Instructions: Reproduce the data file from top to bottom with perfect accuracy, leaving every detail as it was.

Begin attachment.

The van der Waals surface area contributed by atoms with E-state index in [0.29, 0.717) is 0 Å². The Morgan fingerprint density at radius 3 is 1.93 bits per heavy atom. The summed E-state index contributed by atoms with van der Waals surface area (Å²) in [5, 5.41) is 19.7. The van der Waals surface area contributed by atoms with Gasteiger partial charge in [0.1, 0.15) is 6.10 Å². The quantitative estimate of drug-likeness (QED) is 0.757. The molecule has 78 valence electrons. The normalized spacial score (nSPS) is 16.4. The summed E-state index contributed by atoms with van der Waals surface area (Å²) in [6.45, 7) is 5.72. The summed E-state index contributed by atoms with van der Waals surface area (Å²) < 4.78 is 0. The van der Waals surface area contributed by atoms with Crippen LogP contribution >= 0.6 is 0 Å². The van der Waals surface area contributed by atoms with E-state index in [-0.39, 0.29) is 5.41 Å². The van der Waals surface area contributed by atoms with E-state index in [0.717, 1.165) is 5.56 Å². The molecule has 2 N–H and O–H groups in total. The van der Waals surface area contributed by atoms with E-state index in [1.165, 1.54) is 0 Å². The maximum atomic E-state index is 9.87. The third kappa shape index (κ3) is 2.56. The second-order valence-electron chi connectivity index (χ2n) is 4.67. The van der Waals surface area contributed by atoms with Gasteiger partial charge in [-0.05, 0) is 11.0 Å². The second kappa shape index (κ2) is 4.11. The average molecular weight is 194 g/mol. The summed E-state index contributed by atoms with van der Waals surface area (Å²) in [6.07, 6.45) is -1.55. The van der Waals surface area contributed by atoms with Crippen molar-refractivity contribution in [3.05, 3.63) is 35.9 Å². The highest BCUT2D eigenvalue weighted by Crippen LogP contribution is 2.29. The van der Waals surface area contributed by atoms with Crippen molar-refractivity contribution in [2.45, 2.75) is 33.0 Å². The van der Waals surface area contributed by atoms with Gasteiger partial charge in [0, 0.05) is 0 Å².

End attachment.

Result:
The van der Waals surface area contributed by atoms with E-state index in [0.29, 0.717) is 0 Å². The Morgan fingerprint density at radius 3 is 1.93 bits per heavy atom. The summed E-state index contributed by atoms with van der Waals surface area (Å²) in [5, 5.41) is 19.7. The van der Waals surface area contributed by atoms with Gasteiger partial charge in [0.1, 0.15) is 6.10 Å². The quantitative estimate of drug-likeness (QED) is 0.757. The molecule has 78 valence electrons. The normalized spacial score (nSPS) is 16.4. The summed E-state index contributed by atoms with van der Waals surface area (Å²) in [6.45, 7) is 5.72. The summed E-state index contributed by atoms with van der Waals surface area (Å²) < 4.78 is 0. The van der Waals surface area contributed by atoms with Crippen LogP contribution >= 0.6 is 0 Å². The van der Waals surface area contributed by atoms with E-state index in [-0.39, 0.29) is 5.41 Å². The van der Waals surface area contributed by atoms with E-state index in [0.717, 1.165) is 5.56 Å². The molecule has 2 N–H and O–H groups in total. The van der Waals surface area contributed by atoms with E-state index in [1.165, 1.54) is 0 Å². The maximum atomic E-state index is 9.87. The third kappa shape index (κ3) is 2.56. The second-order valence-electron chi connectivity index (χ2n) is 4.67. The van der Waals surface area contributed by atoms with Gasteiger partial charge in [-0.05, 0) is 11.0 Å². The second kappa shape index (κ2) is 4.11. The average molecular weight is 194 g/mol. The summed E-state index contributed by atoms with van der Waals surface area (Å²) in [6.07, 6.45) is -1.55. The van der Waals surface area contributed by atoms with Crippen molar-refractivity contribution in [3.05, 3.63) is 35.9 Å². The highest BCUT2D eigenvalue weighted by Crippen LogP contribution is 2.29. The van der Waals surface area contributed by atoms with Crippen molar-refractivity contribution in [2.45, 2.75) is 33.0 Å². The van der Waals surface area contributed by atoms with Gasteiger partial charge in [0, 0.05) is 0 Å².